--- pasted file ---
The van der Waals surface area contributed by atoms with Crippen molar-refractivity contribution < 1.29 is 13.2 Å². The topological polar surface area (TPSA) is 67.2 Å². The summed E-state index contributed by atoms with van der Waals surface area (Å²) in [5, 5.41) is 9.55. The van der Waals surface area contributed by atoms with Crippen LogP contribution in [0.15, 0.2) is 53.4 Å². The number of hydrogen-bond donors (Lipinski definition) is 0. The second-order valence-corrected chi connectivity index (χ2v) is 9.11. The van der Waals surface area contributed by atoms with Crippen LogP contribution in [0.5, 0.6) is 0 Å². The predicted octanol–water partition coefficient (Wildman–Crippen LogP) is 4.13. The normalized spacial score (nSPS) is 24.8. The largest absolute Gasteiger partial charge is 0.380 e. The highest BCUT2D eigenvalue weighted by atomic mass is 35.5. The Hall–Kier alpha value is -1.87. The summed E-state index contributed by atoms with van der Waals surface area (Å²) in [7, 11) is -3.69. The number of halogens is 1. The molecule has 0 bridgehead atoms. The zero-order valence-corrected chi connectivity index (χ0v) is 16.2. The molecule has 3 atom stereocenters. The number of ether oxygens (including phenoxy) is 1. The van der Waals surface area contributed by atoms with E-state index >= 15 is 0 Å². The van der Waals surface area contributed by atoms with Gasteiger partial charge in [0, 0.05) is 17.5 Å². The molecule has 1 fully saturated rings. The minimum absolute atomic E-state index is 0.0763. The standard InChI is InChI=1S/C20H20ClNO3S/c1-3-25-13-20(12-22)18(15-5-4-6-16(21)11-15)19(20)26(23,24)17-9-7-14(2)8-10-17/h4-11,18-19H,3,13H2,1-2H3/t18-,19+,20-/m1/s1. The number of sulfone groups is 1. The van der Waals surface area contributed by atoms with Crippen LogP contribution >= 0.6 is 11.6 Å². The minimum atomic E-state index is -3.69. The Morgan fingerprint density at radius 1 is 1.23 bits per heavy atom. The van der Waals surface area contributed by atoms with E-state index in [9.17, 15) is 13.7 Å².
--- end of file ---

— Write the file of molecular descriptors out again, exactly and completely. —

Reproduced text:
The van der Waals surface area contributed by atoms with Crippen molar-refractivity contribution < 1.29 is 13.2 Å². The topological polar surface area (TPSA) is 67.2 Å². The summed E-state index contributed by atoms with van der Waals surface area (Å²) in [5, 5.41) is 9.55. The van der Waals surface area contributed by atoms with Crippen LogP contribution in [0.15, 0.2) is 53.4 Å². The number of hydrogen-bond donors (Lipinski definition) is 0. The second-order valence-corrected chi connectivity index (χ2v) is 9.11. The van der Waals surface area contributed by atoms with Crippen LogP contribution in [0.5, 0.6) is 0 Å². The predicted octanol–water partition coefficient (Wildman–Crippen LogP) is 4.13. The normalized spacial score (nSPS) is 24.8. The largest absolute Gasteiger partial charge is 0.380 e. The highest BCUT2D eigenvalue weighted by atomic mass is 35.5. The Hall–Kier alpha value is -1.87. The summed E-state index contributed by atoms with van der Waals surface area (Å²) in [7, 11) is -3.69. The number of halogens is 1. The molecule has 0 bridgehead atoms. The zero-order valence-corrected chi connectivity index (χ0v) is 16.2. The molecule has 3 atom stereocenters. The number of ether oxygens (including phenoxy) is 1. The van der Waals surface area contributed by atoms with E-state index >= 15 is 0 Å². The van der Waals surface area contributed by atoms with Gasteiger partial charge in [0, 0.05) is 17.5 Å². The molecule has 1 fully saturated rings. The minimum absolute atomic E-state index is 0.0763. The standard InChI is InChI=1S/C20H20ClNO3S/c1-3-25-13-20(12-22)18(15-5-4-6-16(21)11-15)19(20)26(23,24)17-9-7-14(2)8-10-17/h4-11,18-19H,3,13H2,1-2H3/t18-,19+,20-/m1/s1. The number of sulfone groups is 1. The van der Waals surface area contributed by atoms with Crippen LogP contribution >= 0.6 is 11.6 Å². The minimum atomic E-state index is -3.69. The Morgan fingerprint density at radius 1 is 1.23 bits per heavy atom. The van der Waals surface area contributed by atoms with E-state index in [9.17, 15) is 13.7 Å².